“You should always make sure that your hand can fully – and comfortably – enclose over the shaft”
To start with, let’s look at what blades are typically made from. Paddles that are cheaper tend to have blades made from plastic. These don’t require a lot of maintenance and they are affordable as well. The only issue that arises with such blades is that they can be a little heavy.
Carbon fiber and fiberglass are also being introduced into the market in a big way. Although they are the costlier option, they are light and durable. This can be particularly useful for those who paddle great distances in their kayaks.
Then, there is the shape and design of the blades. This can be quite a convoluted topic as manufacturers tend to do a lot of mixing and matching when it comes to the overall design of the blade. Therefore, it can be a bit difficult to accurately differentiate between the types available.
The most important things that you should keep in mind are the differences within symmetrical and asymmetrical blades, as well as long and wide blades.
In the beginning, symmetrical blades were quite popular but now it is asymmetrical blades that dominate the market. Symmetrical blades are ones where both sidelong halves mirror each other. With asymmetrical, on the other hand, the halves have different lengths and shapes. The advantage of asymmetrical blades is that they make paddling a lot more efficient. Therefore, you have to use up less energy with these type of paddles.
It is easy to see that some blades are longer than others, while others are wider. This, too, is relevant when it comes to choosing a paddle. It all comes down to what you are hoping to get out of your paddle. Do you want speed? Or, do you want something that easy to paddle? For speed, you should look for blades that are shorter and wider, as these offer up more power. If you want to save on energy, you can use a blade that is longer and narrower.
Style of Paddling
Your style of paddling also impacts your paddle purchasing decision.
The styles can be identified as being either high angle paddling or low angle paddling.
High angle paddling is what results in more powerful strokes, causing the kayak to move faster. Here, a shorter shaft is best, along with blades that are short and wide.
For low angle paddling, the shaft depends on what you are most comfortable with. The blade, however, should be a little longer and thinner so that it is more efficient.
Size of the Kayak
You will need to do more than just look at the paddle, you will also need to consider the kayak that you are using. In particular, you will have to make a note of the width of the kayak.
On average, recreational kayaks, particular those that are tandem designs will be quite wide. On the other end of the spectrum, you have sea and touring kayaks. These are quite narrow. The wider the kayak is, the longer your paddle is going to need to be. After all, it needs to hang over the width of the kayak and be long enough for you to plunge into the water.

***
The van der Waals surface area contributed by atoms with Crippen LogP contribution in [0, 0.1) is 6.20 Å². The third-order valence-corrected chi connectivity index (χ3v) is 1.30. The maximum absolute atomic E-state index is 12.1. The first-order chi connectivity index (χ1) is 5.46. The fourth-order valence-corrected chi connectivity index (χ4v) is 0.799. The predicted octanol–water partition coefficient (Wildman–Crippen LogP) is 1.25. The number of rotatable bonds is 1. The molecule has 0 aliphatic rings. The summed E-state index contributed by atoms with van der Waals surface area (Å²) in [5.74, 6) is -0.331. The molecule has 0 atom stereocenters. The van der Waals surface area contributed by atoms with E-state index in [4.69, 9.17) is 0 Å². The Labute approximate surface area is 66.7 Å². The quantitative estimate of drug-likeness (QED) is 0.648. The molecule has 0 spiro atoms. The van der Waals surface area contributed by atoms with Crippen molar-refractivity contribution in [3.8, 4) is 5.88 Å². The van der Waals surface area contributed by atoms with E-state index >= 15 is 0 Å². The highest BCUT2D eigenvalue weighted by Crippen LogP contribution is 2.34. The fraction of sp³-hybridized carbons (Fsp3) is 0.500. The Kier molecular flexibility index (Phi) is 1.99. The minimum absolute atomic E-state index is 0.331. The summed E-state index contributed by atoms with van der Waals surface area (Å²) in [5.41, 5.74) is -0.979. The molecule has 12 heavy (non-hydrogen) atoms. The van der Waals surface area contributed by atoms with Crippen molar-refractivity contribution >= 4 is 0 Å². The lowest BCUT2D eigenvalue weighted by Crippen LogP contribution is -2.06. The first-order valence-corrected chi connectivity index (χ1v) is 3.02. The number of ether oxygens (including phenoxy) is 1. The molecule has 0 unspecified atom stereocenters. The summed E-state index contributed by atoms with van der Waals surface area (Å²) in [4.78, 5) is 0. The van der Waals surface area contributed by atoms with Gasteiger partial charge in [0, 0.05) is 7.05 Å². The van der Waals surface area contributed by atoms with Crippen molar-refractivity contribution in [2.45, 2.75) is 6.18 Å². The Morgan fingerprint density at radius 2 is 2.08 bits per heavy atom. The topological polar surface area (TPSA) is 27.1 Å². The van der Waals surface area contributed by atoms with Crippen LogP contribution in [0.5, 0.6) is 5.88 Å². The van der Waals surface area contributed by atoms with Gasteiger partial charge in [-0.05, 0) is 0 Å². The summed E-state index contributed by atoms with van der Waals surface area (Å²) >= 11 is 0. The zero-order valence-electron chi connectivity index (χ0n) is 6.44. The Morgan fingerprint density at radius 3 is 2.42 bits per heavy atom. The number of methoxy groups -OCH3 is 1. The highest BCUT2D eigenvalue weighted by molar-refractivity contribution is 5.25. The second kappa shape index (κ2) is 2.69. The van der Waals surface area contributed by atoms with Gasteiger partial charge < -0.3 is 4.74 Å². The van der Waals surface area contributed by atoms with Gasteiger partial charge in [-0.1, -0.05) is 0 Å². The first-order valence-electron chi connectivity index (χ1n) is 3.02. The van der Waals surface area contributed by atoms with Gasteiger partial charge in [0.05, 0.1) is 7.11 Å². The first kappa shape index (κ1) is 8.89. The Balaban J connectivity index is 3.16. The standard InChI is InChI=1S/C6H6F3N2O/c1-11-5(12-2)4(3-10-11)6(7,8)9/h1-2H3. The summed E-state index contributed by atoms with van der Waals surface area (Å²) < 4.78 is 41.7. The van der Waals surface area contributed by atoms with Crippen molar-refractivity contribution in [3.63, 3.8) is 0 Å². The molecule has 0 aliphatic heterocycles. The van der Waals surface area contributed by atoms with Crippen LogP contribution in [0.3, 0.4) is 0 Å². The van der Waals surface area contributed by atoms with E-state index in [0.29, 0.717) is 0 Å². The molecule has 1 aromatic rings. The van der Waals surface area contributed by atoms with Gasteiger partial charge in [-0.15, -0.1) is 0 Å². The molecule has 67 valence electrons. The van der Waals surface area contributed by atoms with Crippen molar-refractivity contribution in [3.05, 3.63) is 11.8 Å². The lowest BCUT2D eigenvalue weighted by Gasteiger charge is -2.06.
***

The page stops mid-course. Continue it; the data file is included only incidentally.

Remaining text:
The only addendum to this would be with whitewater kayaking.
Here, the focus is more on the size of the individual than the vessel. If you are particularly big or tall, you will find that longer paddles are well suited to your physique. On the other hand, more petite individuals would feel comfortable with shorter shafts.
The size that you are will also impact the type of kayak that you will need. In terms of height, you can’t simply discern whether a paddle is going to be a good fit just by considering how tall you are. What you should be looking at here is the length of your torso. Take a look at this guide to find the right sized paddle for you:
|Torso Length (Inches)||Paddle Length (cm)|
|22 – 24||180 – 200|
|26||190 – 210|
|28||220 – 220|
|30||210 – 230|
|32||220 – 240|
|34||230 – 250|
|36||240 – 250|
The other thing that you will need to keep in mind is your individual build. For individuals on the smaller side, you will have to determine if speed or power is your highest priority.
For those looking to be fast, you should opt for blades that have a smaller surface area. Conversely, if it is power that you are after, you should invest in a bigger blade.
If you are tall or particularly heavyset, you are going to need a balance that offsets you. Long paddle shafts and wide blades are often most suited to that task.
For well-built individuals whose main concern is performance, short paddle shafts with wide blades will suit you best. Such a paddle would offer greater power and speed.
It is becoming quite common to see kayak paddles that can be unlinked and separated into two parts. Considering that most paddles are between six and nine feet, this is a logical design. It allows you to travel with your paddles. It is important to carefully look at the point at which these two sides attach and detach. You will need to ensure that every time the pieces are locked together, it is secure. This is key to making sure that the paddle doesn’t fall apart mid-trip.
These are the things that you will have to look at when purchasing a kayak paddle of your own.
Of course, you can cut down on the hassle and just choose one shown here.
Last update on 2019-03-20 / Affiliate links / Images from Amazon Product Advertising API